Oak Bluffs resident Chick Stapleton, owner of Island Spirit Kayak, did the Vineyard proud at the 36th annual Run of the Charles on Sunday. Stapleton placed third overall, and was the first woman to cross the finish line in the 19-mile race in the single sea kayak division.
The Run of the Charles, organized by the Charles River Watershed Association, is a grueling test of endurance, a combination of 16 miles of paddling and three miles of portage — lugging the kayak between navigable waters. From the starting line in Dedham to the finish line in Boston, racers must portage around six dams, which entails scrambling up muddy river beds and over wooded trails with their watercraft.
This was Stapleton’s third Run of the Charles. “The running part was always the hardest for me, but this year I killed it,” she said. “I trained all winter, and ran the 20-mile ‘No Weenies’ race.” This year was the first time she opted for wheels on her kayak. “I kissed my wheels when the race was over; there was no way I could have done so well without them,” she said. “At first I felt like a cheeseball having wheels, but I’m 40, so they were a huge help on the portages.”
Downed trees across the river and submerged logs were an added challenge this year, Stapleton said. Underscoring the perilous conditions, volunteers are stationed at bridges along the way to help pull capsized paddlers to shore.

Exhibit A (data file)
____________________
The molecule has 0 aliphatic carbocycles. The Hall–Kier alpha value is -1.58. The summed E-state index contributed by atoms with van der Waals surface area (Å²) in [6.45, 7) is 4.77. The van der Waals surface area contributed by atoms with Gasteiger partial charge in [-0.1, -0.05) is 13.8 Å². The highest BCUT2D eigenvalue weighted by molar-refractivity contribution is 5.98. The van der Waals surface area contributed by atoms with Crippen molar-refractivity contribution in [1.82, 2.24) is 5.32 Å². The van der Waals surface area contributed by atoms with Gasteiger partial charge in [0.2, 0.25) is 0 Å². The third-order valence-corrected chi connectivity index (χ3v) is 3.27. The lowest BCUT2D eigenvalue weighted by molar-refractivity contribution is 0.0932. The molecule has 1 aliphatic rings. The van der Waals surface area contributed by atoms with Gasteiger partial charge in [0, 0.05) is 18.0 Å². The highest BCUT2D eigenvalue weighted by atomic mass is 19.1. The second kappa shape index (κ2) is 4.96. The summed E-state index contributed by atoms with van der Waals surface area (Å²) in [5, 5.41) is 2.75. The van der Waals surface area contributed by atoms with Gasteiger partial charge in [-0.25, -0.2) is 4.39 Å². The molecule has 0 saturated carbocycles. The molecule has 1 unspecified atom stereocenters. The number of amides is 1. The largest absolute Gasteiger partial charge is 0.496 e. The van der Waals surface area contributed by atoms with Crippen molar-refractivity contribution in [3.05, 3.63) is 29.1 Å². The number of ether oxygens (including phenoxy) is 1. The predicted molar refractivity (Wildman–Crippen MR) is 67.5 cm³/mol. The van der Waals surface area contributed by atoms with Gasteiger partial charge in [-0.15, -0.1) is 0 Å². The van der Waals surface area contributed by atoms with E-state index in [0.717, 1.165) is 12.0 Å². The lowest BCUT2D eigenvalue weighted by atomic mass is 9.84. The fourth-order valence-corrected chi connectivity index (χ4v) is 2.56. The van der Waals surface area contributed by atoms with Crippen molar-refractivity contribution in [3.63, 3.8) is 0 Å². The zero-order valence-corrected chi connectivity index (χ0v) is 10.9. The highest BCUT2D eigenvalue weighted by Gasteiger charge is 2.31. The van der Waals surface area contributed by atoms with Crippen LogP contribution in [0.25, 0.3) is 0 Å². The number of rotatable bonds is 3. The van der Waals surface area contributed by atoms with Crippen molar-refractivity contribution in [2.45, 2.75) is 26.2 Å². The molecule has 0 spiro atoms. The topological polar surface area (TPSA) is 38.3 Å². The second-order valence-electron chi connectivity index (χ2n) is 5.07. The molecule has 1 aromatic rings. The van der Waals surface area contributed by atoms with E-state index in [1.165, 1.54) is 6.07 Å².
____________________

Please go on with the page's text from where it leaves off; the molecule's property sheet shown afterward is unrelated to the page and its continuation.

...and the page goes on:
Stapleton said the cold, wet conditions were ideal for her. “I enjoy being wet and cold, so you can punch it and not get overheated,” she said. “This was the first year I wore headphones. I was singing my way through the whole thing. I got a lot of funny looks, but I didn’t care.”
The last three miles of the race are the hardest, Stapleton said. “When you see the Prudential, you think, ‘I’m almost home!’ but it’s slack water, and you get absolutely no help.”
Stapleton has owned and operated Island Spirit on Martha’s Vineyard for 17 years. She’s also guided kayakers all over the world, including Thailand, Australia, and Nova Scotia. More locally, she instructs beginners in and around Island waters, and for the more adventurous, takes tours to the Elizabeth Islands. “As soon as somebody wants to go, I’m ready to take them,” she said.